Tom Dorrance insisted that togetherness, ‘this thing between the horse and the person’ could not be learnt through instruction – ‘do this and you get that’. Rather, it was a matter of ‘feel’, something that could only be acquired through full-bodied experience. Speaking of his own experience, he said ‘I try to feel what the horse is feeling and operate from where the horse is’. To feel ‘the whole horse’, he said, involves feeling ‘inside the horse, right in his innards’. And, most importantly, we feel ‘the inside of the horse… from inside of ourselves’. In short, feel is an experience of entwined being (Pp 12-14). To develop an understanding of this experience, in this post I want to introduce the ecological idea of feedback. Continue reading Living in-relation with horses: feedback

Living in-relation with horses: stroking

I said that this post would be on feedback, but there’s something more immediate I’d like to talk about here – stroking our horses. Stroking has enormous significance to what Tom Dorrance describes as the ‘foundation’ of horsemanship – horses ‘coming to us for security’ (True Unity, p 12). Without this, he says, nothing will work. Above all else, we want our horses to feel happy and safe with us. This is what leadership is about.stroking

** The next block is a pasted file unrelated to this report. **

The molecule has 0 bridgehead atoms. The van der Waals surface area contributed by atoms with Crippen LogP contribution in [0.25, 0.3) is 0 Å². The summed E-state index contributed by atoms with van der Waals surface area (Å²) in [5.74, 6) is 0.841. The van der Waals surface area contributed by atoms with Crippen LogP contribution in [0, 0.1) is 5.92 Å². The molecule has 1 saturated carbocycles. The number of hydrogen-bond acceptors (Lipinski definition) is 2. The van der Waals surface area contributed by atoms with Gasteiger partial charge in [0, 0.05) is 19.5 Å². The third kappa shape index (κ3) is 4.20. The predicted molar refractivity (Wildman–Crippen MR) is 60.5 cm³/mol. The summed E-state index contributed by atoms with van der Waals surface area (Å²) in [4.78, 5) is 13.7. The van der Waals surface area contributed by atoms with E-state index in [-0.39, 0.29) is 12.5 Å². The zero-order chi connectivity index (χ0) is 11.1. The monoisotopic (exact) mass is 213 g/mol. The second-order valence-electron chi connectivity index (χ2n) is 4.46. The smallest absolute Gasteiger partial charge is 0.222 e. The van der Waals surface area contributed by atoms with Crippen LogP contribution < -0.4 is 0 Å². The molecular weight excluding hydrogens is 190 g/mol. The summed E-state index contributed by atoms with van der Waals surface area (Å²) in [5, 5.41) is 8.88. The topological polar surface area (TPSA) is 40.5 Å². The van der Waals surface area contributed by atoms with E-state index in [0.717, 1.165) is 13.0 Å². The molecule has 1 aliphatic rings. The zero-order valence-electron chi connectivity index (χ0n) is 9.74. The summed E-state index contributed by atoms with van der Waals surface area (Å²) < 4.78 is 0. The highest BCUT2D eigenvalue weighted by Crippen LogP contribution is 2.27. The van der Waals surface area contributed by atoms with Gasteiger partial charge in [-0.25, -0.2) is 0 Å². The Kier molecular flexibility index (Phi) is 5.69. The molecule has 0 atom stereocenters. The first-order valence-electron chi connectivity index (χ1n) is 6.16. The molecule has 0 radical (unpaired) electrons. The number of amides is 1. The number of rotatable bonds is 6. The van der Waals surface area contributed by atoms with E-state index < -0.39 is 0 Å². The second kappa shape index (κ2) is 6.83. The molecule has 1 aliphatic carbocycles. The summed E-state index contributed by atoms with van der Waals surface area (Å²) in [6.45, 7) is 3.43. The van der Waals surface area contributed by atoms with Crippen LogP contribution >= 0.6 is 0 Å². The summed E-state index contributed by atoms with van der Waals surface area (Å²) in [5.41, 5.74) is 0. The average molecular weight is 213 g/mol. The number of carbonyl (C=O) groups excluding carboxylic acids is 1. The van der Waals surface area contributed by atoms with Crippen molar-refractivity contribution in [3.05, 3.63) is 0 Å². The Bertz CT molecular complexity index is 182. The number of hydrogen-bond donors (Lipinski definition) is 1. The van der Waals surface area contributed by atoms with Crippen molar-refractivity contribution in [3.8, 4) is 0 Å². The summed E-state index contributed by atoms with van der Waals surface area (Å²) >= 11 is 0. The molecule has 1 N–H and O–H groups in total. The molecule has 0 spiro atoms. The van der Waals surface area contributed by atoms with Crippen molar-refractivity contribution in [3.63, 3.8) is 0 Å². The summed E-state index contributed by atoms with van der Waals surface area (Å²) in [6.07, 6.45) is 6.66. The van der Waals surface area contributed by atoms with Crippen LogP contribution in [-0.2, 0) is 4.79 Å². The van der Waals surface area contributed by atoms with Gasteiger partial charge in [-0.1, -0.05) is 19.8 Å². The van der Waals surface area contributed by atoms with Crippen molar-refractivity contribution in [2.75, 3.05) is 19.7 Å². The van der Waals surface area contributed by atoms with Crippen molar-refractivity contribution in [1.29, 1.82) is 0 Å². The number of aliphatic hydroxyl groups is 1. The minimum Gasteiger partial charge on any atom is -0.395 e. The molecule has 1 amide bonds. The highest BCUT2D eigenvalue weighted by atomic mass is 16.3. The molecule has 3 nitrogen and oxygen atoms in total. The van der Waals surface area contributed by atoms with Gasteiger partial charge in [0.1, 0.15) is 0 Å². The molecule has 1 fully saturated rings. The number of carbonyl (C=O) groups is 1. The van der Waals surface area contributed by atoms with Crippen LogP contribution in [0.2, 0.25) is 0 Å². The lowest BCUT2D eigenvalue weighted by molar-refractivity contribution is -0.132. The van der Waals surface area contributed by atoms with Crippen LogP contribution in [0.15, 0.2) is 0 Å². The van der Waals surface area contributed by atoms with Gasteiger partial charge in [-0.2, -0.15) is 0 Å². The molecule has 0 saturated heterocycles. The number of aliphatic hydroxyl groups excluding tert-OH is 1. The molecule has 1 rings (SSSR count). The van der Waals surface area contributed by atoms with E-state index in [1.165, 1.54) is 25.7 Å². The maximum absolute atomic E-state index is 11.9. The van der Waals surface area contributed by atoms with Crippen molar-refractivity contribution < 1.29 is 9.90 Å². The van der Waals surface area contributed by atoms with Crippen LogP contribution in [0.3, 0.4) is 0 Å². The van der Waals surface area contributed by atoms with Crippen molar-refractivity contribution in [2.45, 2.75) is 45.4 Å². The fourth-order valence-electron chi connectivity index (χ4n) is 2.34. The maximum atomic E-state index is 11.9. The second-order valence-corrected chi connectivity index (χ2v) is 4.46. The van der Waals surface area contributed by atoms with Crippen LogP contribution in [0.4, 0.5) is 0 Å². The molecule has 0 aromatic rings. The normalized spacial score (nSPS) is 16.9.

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Living in-relation with horses: imagination

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In an excellent article about the significance of connection, Jo Spiller says

So how do you create this partnership? You don’t do anything to create it, because it’s not a matter of doing. It is much more a matter of who you are being. You see, we have language for doing things: we can say ‘Put your heels down’, ‘Sit up straight’… but nobody can tell you how to do ‘being’.

After years of teaching riders and training horses, Spiller says that she suddenly saw what had been there in plain sight. She’d been too busy doing things to see that the basis of good horsemanship was the capacity to develop a connection with horses. And, ‘in order to achieve that connection’, she realized, we ‘must undergo a transformation’, a change in form of being.

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Living in-relation with horses: softness

In previous posts I’ve made references to softness – to soft ways of looking, to the softness in states of being calm, present and focussed, to the softness in a connection between human-and-horse. For example, with reference to the kangaroo experience, I said that Corey softly picked up a feel on the rein, and looked softly at the kangaroo to help Pia soften, relax and become curious. In this post, I want to think more about what is involved in a soft way of being and why this is so important to being-in-relation with horses.20200406_102359-1_resized

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Living in-relation with horses: being present

Any activity performed with skill requires good timing. This is true of catching a wave, for example, or hitting a ball or playing a musical instrument or dancing …. Good timing is also essential to skilful horsemanship, both on the ground and in the saddle. Whatever the specific skill might be, acquiring the capacity for good timing takes never-ending practice, and it depends on a particular temporal way of being – being present.20200710_110249_resized